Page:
The debate over Boston’s bid to host the 2024 Olympics is becoming more focused, with both skeptics and supporters demanding details and taking control of a process that has drifted like a hot-air balloon. Until recently, analysis of the Olympics hosting opportunity has been deductive, proceeding from the general to the specific: The Olympics are held in great global cities, Boston would be chosen to host; therefore, Boston would be a great global city.
[Olympics watchers] are asking how the Boston Olympics may affect Boston neighborhoods, housing, small business and gentrification.
But now, Olympics watchers are shifting the analysis to an inductive approach, from the specific to the general. Instead of concentrating on velodromes, Olympic villages and the international spotlight, they are asking how the Boston Olympics may affect Boston neighborhoods, housing, small business and gentrification.
As the city and state consider a bottom-up analysis, it is important to keep in mind that the Olympic Games bring great opportunities for systemic change. If strategically handled, these opportunities can produce benefits long after the two-week celebration ends. The International Olympic Committee (IOC) no doubt has a stake in this. It should want to be seen as a catalyst for positive change in host cities, rather than as a whirlwind guest who leaves behind problems and regret. And Boston planners would do well to remember that our city is an applicant to host the Games, not a supplicant. The distinction matters.
With a winning bid to host the Olympics will follow enormous financial investments, state-of-the-art urban planning, transportation improvements and international publicity that will stimulate trade and tourism. The challenge will be to use these resources to build a more equitable, forward-looking city, and to do this by paying close attention to the fundamentals that make good cities work, such as transparent and fair governance, an inclusive and integrated economy, and neighborhoods where all are safe and feel welcomed.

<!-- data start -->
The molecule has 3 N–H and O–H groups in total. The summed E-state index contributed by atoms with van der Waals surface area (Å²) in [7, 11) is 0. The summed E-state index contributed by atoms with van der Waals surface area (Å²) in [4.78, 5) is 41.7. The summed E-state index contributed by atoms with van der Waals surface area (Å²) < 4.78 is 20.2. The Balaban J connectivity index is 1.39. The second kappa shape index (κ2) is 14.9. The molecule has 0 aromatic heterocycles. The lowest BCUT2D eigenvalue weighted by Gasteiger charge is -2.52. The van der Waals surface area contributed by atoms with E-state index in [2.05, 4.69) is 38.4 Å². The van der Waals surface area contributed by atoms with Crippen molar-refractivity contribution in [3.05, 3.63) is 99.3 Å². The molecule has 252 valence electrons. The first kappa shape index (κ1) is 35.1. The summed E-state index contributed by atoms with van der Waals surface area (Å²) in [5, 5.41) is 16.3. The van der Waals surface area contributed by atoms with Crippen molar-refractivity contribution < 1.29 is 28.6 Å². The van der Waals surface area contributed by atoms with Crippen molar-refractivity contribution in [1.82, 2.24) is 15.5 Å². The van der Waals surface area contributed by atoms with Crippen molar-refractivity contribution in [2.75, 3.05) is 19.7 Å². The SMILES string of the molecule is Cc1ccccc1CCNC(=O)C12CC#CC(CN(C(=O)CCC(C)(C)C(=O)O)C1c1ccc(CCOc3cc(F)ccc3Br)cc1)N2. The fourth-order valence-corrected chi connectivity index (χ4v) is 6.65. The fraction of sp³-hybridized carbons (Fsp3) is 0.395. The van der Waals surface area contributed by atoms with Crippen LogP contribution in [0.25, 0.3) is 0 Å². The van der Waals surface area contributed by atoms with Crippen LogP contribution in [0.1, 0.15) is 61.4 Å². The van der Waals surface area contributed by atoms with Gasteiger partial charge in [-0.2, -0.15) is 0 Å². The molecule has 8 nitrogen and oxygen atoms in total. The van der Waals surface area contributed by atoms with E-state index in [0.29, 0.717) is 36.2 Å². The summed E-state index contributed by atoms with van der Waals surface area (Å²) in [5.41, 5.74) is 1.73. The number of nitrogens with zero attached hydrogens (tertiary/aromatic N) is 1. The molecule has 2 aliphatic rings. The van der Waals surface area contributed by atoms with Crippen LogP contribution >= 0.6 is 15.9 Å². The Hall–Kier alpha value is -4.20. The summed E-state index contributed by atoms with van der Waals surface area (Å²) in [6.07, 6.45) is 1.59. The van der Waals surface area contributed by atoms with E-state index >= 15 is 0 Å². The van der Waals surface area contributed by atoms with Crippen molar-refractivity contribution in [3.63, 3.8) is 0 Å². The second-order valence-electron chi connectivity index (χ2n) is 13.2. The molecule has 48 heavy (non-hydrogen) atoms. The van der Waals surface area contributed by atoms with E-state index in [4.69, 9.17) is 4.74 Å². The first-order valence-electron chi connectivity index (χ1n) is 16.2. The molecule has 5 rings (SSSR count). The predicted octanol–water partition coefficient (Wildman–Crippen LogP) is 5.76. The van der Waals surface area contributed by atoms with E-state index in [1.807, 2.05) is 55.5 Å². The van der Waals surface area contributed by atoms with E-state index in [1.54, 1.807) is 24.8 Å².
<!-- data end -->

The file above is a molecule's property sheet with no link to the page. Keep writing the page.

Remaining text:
The London Olympics offer a good example for how this can be done. That host city adopted an overarching theme – climate change – and integrated it into logistical and facility planning. Boston should do the same, and our city’s Olympic theme should be reducing income inequality by expanding opportunities.
Every aspect of Boston’s Olympics bid should be predicated on the intent to build a city that offers greater opportunity for everyone. The question should be asked: How does this contribute to a more resilient small business ecosystem, to new sustainable jobs, to affordable future housing, and to improving the marketable skills of the work force standing on the far side of the economic divide?
Planners must give priority to Boston’s established smaller businesses that are in the industry sectors related to the Olympics and that supply needed goods and services, especially if they face marginalization or relocation by gentrification and the Games. It's important to nurture and include in all aspects of Olympics planning those established small businesses that pay employees a living wage, especially those in Boston’s lower income communities. That means earmarking a sizable percentage of the contracts generated by the Olympics for small businesses. Appointing a small business czar to the leadership of Boston 2024 will go a long way toward realizing this goal.
How do we ensure that Boston’s small businesses are prepared for this Olympics challenge? Just like the athletes, they will need a training regime that builds their organizational and leadership capacity. They need access to business knowledge, management know-how and the networks needed to achieve scale. Small business owners must commit themselves to the extra time needed to work on their businesses.
While small businesses get into shape to compete for contracts and see them through, Boston 2024 should require that prime contractors for the Games invest in the capacity of their sub-contractors. The yield from such training and investment will be more sustainable local jobs, more thriving small businesses, and more resilient communities.
Boston planners would do well to remember that our city is an applicant to host the Games, not a supplicant. The distinction matters.
Boston deserves a better, more equitable, more inclusive city, one in which the income gap is narrowed, the headlong rush to gentrification is slowed, and service providers do not commute into the city in the morning and leave at night. It is a lofty goal, worthy of the Olympics tradition. If Boston gets the Games and does them right, the world will not only be watching the performance of extraordinary athletes; it will be witnessing the creation of a balanced, well-functioning city that can serve as a global model.